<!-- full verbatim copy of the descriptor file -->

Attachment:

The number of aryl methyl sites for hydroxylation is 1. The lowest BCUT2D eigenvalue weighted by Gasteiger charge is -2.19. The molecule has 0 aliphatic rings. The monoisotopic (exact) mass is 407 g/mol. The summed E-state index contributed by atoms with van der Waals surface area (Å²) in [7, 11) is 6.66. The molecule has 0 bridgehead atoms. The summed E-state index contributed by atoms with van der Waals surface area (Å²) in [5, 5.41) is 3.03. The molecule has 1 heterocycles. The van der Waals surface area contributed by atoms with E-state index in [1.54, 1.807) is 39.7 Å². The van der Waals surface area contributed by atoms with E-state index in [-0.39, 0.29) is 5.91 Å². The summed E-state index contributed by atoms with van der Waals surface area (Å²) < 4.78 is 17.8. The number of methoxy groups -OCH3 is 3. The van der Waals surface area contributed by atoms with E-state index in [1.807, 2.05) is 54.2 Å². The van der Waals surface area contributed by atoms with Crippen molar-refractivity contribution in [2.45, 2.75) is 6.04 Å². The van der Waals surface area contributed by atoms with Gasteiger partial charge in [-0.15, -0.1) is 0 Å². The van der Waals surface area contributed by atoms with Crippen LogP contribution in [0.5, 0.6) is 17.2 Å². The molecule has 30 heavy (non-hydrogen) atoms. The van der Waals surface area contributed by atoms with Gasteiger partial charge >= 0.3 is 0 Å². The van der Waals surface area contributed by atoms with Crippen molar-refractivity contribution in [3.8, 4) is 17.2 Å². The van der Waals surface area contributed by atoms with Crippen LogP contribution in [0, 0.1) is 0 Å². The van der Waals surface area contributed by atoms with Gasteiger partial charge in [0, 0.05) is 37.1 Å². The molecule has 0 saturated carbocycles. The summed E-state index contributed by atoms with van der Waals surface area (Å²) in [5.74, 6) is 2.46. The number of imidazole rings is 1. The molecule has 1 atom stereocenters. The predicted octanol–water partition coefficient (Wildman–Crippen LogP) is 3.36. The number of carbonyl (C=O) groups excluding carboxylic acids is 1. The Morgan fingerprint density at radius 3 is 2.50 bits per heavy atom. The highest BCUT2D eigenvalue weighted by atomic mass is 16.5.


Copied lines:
The number of aryl methyl sites for hydroxylation is 1. The lowest BCUT2D eigenvalue weighted by Gasteiger charge is -2.19. The molecule has 0 aliphatic rings. The monoisotopic (exact) mass is 407 g/mol. The summed E-state index contributed by atoms with van der Waals surface area (Å²) in [7, 11) is 6.66. The molecule has 0 bridgehead atoms. The summed E-state index contributed by atoms with van der Waals surface area (Å²) in [5, 5.41) is 3.03. The molecule has 1 heterocycles. The van der Waals surface area contributed by atoms with E-state index in [1.54, 1.807) is 39.7 Å². The van der Waals surface area contributed by atoms with E-state index in [-0.39, 0.29) is 5.91 Å². The summed E-state index contributed by atoms with van der Waals surface area (Å²) < 4.78 is 17.8. The number of methoxy groups -OCH3 is 3. The van der Waals surface area contributed by atoms with E-state index in [1.807, 2.05) is 54.2 Å². The van der Waals surface area contributed by atoms with Crippen molar-refractivity contribution in [2.45, 2.75) is 6.04 Å². The van der Waals surface area contributed by atoms with Gasteiger partial charge in [-0.15, -0.1) is 0 Å². The van der Waals surface area contributed by atoms with Crippen LogP contribution in [0.5, 0.6) is 17.2 Å². The molecule has 30 heavy (non-hydrogen) atoms. The van der Waals surface area contributed by atoms with Gasteiger partial charge >= 0.3 is 0 Å². The van der Waals surface area contributed by atoms with Crippen molar-refractivity contribution in [3.8, 4) is 17.2 Å². The van der Waals surface area contributed by atoms with Crippen LogP contribution in [0, 0.1) is 0 Å². The van der Waals surface area contributed by atoms with Gasteiger partial charge in [0, 0.05) is 37.1 Å². The molecule has 0 saturated carbocycles. The summed E-state index contributed by atoms with van der Waals surface area (Å²) in [5.74, 6) is 2.46. The number of imidazole rings is 1. The molecule has 1 atom stereocenters. The predicted octanol–water partition coefficient (Wildman–Crippen LogP) is 3.36. The number of carbonyl (C=O) groups excluding carboxylic acids is 1. The Morgan fingerprint density at radius 3 is 2.50 bits per heavy atom. The highest BCUT2D eigenvalue weighted by atomic mass is 16.5.